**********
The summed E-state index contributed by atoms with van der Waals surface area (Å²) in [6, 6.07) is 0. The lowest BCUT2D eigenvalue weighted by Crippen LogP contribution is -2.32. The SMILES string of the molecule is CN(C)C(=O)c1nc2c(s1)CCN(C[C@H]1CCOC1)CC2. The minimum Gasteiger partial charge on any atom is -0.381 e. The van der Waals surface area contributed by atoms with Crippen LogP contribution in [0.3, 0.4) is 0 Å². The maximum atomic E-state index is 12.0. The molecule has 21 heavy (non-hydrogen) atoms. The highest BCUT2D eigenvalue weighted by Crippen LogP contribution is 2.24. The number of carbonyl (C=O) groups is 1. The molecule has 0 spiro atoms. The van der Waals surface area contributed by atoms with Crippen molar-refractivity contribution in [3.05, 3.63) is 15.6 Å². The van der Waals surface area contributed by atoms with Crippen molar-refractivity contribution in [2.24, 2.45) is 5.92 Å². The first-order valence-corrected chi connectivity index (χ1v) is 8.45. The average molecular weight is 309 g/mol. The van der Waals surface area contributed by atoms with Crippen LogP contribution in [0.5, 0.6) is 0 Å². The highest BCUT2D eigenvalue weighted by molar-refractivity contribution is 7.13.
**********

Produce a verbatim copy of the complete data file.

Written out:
The summed E-state index contributed by atoms with van der Waals surface area (Å²) in [6, 6.07) is 0. The lowest BCUT2D eigenvalue weighted by Crippen LogP contribution is -2.32. The SMILES string of the molecule is CN(C)C(=O)c1nc2c(s1)CCN(C[C@H]1CCOC1)CC2. The minimum Gasteiger partial charge on any atom is -0.381 e. The van der Waals surface area contributed by atoms with Crippen LogP contribution in [0.3, 0.4) is 0 Å². The maximum atomic E-state index is 12.0. The molecule has 21 heavy (non-hydrogen) atoms. The highest BCUT2D eigenvalue weighted by Crippen LogP contribution is 2.24. The number of carbonyl (C=O) groups is 1. The molecule has 0 spiro atoms. The van der Waals surface area contributed by atoms with Crippen molar-refractivity contribution in [3.05, 3.63) is 15.6 Å². The van der Waals surface area contributed by atoms with Crippen molar-refractivity contribution in [2.24, 2.45) is 5.92 Å². The first-order valence-corrected chi connectivity index (χ1v) is 8.45. The average molecular weight is 309 g/mol. The van der Waals surface area contributed by atoms with Crippen LogP contribution in [0.5, 0.6) is 0 Å². The highest BCUT2D eigenvalue weighted by molar-refractivity contribution is 7.13.